3.3.1. Developing Students’ Empowerment
“They taught us to trust in our goal and prove to other people that we can manage our ideas.”(Student 1, group A)
“(…) that we can improve our environment and that we can be proud of this.”(Student 2, group D)
Interviewer: “When you met with the local representatives, how did they respond to your proposals?”
Student 1, group E: “We were talking about this serious thing really as adults.”
Student 5, group E: “They were sitting (…), and we were standing and presenting. And they supported us.”
3.3.2. Other Benefits for Students’ Competence for Sustainability
“Speaking with fire fighters, defending their project against unfamiliar people, so I believe they increased their self-confidence, that they are able to manage something.”(Teacher H)
“I guess we learned how it works in the adults’ world, that we cannot do whatever we want (…) we had to learn write letters, address people, and raise money. One of the most important things we learned was to communicate with authorities.”(Student 1, school C)
“(We learned) that it is important not to resign, even if someone tell us that we fail or if someone destroys our work, so we must go on and try to re-decorate what was destroyed.”(Student 3, group D)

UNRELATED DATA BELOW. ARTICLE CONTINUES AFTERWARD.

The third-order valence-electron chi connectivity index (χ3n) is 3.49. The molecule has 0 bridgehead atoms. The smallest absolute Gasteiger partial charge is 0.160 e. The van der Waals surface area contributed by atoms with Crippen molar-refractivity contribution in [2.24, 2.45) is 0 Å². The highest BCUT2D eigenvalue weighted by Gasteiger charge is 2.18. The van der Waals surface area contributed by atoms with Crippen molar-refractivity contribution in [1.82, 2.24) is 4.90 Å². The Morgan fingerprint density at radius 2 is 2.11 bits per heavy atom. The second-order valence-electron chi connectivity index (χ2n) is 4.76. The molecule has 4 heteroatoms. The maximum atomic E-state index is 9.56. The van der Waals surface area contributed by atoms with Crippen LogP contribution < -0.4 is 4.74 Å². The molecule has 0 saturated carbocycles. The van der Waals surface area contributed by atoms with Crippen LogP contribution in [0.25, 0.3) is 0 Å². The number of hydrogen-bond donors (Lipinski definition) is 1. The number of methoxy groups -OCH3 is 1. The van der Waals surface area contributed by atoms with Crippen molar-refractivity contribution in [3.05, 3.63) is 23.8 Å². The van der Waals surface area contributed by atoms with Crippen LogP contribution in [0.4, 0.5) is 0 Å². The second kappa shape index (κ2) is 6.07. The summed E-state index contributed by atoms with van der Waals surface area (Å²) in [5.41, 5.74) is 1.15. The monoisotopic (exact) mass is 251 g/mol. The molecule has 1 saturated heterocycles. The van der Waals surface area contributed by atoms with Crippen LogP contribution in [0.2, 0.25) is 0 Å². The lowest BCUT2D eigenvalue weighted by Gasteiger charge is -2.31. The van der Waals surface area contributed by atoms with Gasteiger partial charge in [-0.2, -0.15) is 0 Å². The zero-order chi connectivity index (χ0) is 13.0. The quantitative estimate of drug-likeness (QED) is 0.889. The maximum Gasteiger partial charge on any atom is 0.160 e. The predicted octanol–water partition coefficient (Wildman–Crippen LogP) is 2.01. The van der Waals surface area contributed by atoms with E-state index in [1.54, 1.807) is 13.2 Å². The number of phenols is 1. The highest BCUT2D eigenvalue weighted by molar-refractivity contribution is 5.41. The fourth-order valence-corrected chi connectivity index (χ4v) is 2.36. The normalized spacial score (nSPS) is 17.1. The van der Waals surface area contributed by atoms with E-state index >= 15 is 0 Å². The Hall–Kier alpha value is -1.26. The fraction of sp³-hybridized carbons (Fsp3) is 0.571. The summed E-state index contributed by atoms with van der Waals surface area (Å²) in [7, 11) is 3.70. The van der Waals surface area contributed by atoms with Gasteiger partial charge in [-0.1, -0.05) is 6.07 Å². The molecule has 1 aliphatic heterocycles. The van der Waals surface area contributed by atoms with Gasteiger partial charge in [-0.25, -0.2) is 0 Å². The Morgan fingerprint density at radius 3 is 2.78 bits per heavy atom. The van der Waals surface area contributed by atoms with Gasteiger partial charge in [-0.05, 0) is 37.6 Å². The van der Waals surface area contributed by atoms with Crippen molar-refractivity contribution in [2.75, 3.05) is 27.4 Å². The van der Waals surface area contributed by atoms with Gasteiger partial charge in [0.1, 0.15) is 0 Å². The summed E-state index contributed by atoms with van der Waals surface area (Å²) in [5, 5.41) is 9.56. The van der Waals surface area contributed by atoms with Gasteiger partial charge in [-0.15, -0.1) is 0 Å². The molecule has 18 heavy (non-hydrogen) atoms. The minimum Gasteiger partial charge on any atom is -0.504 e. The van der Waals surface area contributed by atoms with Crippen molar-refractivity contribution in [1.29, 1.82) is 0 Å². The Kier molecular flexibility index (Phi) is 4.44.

4.1. The Limits and Challenges of the Participative Approach
4.2. Linking Schools with the Real Local Issues
Institutional Review Board Statement
Informed Consent Statement
Data Availability Statement
Conflicts of Interest
Appendix A. Perceived Participation
- Whenever I wanted, I could suggest in our project what we should do and what problem to solve in our project.
- As students, we could promote our ideas in our project, even if our teacher did not initially like them.
- Every student could openly say his/her opinion in the project even if our teacher disagreed much with it.
- Every student might suggest in the project how we should best implement our planned tasks.
- Every student could in the project evaluate what we did well and what not.
- Together with all of the students in our class, we decided if our work was good or not.
- Anytime in the project I could decide to what part of the project I would be involved.
Appendix B. Students’ Ability to Identify and Solve Local Sustainability Issue
- What could you do for such a change?
- How much can you influence this change to happen? (1–5).
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Cincera, J.; Gallayova, Z.; Kuciakova, S.; Goldman, D. Roots and Shoots: Building Bridges between Schools and Their Communities. Sustainability 2021, 13, 12543. https://doi.org/10.3390/su132212543
Cincera J, Gallayova Z, Kuciakova S, Goldman D. Roots and Shoots: Building Bridges between Schools and Their Communities. Sustainability. 2021; 13(22):12543. https://doi.org/10.3390/su132212543Chicago/Turabian Style
Cincera, Jan, Zuzana Gallayova, Simona Kuciakova, and Daphne Goldman. 2021. "Roots and Shoots: Building Bridges between Schools and Their Communities" Sustainability 13, no. 22: 12543. https://doi.org/10.3390/su132212543